To get yourself in the mood for our next event, watch this:

Prohibition, Ken Burns’ documentary on the effects of the Eighteenth Amendment, debuts in October on PBS. And, as it so happens, October 14-22 is Cleveland Beer Week. What better way to celebrate a festival of beer and a documentary on Prohibition than to salute the end of that 14-year booze ban? Our Twenty-First Amendment Beer Dinner (named for the amendment that repealed Prohibition) at 6:30 p.m. Tuesday, October 18, will pair five courses with five beer selections at a cost of $45 per person. Take a look at this lineup:

First Course
House Smoked Chicken Mac and Cheese
Beer: Back in Black IPA

Second Course
Slow Roasted Beef Short Rib in a Red Zinfandel Reduction Sauce
Fall Root Vegetable Mash
Beer: Brew Free or Die IPA

Third Course
Fried Green Tomato-Pecan Crusted Goat Cheese and Arugula Salad
Beer: Hell or High Watermelon Wheat Beer

Fourth Course
Mojo Shrimp with Corn Pudding
Beer: Hop Crisis

Fifth Course
Bread Pudding
Orange-Vanilla-Fig Balsamic Sauce
Beer: Seasonal to be Determined

This dinner is bound to please all fans of the brew. But if beer isn’t your favorite beverage, perhaps you prefer something else. Something a little redder. Wine or…another drink entirely? As Halloween draws closer, we’re preparing just the dinner for you. Yes, Chef Ruth is once again indulging her adoration for her favorite TV series with a “True Blood: Season 2″ Wine and Spirits Dinner Thursday, October 27 at 6:30 p.m. The menu’s not ready yet, so watch this space to see which way she goes with her theme this time. Just don’t wait–make your reservations now, because this one was a sellout last year!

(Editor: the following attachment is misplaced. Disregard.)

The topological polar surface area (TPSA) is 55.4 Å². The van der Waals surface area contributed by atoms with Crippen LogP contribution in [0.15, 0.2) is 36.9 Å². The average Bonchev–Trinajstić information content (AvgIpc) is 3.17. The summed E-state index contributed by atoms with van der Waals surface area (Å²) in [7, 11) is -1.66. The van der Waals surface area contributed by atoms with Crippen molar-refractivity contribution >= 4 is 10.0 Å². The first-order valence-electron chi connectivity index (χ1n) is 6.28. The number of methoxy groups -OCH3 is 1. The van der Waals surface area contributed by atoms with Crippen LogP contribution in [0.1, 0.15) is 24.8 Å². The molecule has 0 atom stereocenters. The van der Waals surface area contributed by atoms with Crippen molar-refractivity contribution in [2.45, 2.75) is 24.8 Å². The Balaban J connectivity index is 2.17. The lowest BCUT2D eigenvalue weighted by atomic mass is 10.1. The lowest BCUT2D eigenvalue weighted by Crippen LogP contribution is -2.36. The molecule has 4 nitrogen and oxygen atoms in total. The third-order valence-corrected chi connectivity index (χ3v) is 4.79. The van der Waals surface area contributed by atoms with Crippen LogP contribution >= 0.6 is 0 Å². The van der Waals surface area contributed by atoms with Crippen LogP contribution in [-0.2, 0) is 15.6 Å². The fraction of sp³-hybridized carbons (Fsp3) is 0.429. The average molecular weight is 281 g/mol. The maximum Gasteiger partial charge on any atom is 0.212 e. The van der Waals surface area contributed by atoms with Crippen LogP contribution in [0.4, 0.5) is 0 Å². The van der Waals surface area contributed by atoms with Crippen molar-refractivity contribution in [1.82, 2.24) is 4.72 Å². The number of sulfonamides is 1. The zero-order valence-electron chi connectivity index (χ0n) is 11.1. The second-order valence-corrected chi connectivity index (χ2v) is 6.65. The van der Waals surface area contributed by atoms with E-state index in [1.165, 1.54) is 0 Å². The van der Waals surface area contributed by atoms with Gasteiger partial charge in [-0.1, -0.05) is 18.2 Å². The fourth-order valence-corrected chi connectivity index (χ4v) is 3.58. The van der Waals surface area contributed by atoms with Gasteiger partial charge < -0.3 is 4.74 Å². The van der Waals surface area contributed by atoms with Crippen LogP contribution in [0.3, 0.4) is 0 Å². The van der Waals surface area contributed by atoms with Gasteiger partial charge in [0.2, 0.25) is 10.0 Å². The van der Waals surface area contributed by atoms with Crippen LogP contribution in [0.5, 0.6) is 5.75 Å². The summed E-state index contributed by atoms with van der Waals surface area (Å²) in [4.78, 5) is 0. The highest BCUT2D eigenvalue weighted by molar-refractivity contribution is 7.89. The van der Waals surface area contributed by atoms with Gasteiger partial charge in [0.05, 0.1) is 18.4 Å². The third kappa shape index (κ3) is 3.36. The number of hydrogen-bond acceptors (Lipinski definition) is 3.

To reserve your prepaid reservation for any of these dinners, call 216.481.9635. Then get ready to enjoy fabulous food and decadent drink at the Bistro!

Latin American Barbecue: A fantastic fiesta

So, the Latin American Barbecue last Wednesday looks good, no? It tasted even better…says the Tenant. I can tell you, as hot as the weather was, this was a terrific meal for it, because while we tend to think of barbecues as hot and smoky (at least over the grill!), the emphasis in this dinner was more on the cool and refreshing…even as it offered piquant, spicy flavors that danced on the tongue.

For starters, we were all served glasses of Marc’s Special Sangria, garnished with orange slices. This sangria has been available at the bar for quite a while this summer already, and it is truly the perfect cooling treat anytime, but especially for this dinner. Its rich mix of chilled fruits and spices prepared our palates for all that was to come.